The researchers of Beckman Institute of the University of Illinois at Urbana-Champaign have invented a method that deploys ultrashort laser pulses to visualize extracellular vesicles in the tissue samples without using stains or labeling compounds.
Fremont, CA: The growth in the number of these tiny vesicles is known to be linked with cancer wherein cancer cells use them to communicate with each other. Henceforth, microscopically visualizing them could be useful in detecting cancer progression. In the current scenario, the researchers are leveraging labels and stains so that they can see particular structures in tissue samples, like extracellular vesicles. This leads to the creation of extra work and expenses and continuously means that the tissue sample is not usable for any other type of analysis in the future. The researchers have come up with a new imaging technique, which does not require staining or labels.
The imaging method comprises directing ultrashort laser pulses at the imagined tissue sample that helps the researchers to detect the optical signature of the structures. They can even acquire the information about the structure and metabolism of the living tissue. The imaging systems enable them to see many intricate details about the tissue, cells, and functions compared with the current ways of imaging.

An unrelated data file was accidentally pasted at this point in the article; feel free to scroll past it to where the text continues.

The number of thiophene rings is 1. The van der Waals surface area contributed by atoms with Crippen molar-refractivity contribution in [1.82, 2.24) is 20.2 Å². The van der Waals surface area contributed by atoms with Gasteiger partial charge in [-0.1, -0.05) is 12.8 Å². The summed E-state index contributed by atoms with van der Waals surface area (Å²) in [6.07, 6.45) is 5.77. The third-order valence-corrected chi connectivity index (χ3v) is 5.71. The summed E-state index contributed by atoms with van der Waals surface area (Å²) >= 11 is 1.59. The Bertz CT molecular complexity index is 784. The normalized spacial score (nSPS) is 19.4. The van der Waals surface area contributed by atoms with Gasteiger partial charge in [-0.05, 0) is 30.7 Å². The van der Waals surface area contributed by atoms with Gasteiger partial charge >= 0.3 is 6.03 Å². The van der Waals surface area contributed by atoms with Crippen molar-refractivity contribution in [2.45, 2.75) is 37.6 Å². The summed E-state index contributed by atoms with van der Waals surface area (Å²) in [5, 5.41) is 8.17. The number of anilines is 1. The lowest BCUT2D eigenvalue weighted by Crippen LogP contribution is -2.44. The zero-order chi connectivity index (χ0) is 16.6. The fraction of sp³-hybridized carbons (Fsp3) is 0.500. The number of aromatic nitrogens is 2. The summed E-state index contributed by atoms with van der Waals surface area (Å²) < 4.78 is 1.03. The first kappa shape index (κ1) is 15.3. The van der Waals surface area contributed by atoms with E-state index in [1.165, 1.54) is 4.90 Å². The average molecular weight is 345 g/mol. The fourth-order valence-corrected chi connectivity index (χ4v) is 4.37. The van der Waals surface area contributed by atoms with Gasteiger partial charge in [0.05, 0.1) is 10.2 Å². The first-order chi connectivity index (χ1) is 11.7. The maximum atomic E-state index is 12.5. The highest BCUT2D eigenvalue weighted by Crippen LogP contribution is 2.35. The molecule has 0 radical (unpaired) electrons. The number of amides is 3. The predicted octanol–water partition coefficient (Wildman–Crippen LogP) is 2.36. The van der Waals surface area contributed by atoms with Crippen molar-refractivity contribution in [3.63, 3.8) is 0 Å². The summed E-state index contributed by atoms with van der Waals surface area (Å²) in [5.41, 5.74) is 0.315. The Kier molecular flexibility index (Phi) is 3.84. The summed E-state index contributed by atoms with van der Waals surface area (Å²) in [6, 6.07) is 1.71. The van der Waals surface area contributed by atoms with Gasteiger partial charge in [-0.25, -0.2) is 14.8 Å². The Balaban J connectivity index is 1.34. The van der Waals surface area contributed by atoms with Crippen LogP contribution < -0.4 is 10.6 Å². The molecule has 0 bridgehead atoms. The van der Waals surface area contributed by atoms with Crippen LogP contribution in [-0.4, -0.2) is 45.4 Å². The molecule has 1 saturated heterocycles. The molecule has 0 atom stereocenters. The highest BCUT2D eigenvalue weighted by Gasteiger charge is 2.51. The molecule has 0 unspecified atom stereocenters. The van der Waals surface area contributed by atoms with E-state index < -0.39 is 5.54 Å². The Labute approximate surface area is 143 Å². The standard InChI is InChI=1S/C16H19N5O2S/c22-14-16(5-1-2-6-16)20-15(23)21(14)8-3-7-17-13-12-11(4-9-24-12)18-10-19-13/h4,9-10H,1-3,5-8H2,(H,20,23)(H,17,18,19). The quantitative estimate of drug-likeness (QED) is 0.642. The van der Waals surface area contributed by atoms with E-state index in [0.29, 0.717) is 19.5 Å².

Various structures within the tissue offer different signals which help the researchers to distinguish between them. Two mechanisms are involved in the imaging. The tissue components emit multiple types of fluorescence that come in different colors, and the other mechanism involves the molecular structures that, when aligned in a certain way, will provide you with a completely different set of colors.
The technique leads to creating some striking images, but it additionally has the potential to help out with the diagnostics. Until now, the researchers have used it to analyze extracellular vesicles, which a mark of tumor progression.
Another application comprises using a technique to discern between cancerous and healthy tissue in tissue samples from the tumor border that is obtained during the surgery to help the surgeons determine if the entire tumor is successfully removed. The researchers are trying to use the label-free technique to see the tissue in the surgical room itself, and after they get the images, they use deep learning, which can act as a differentiator between cancerous and normal breast tissue.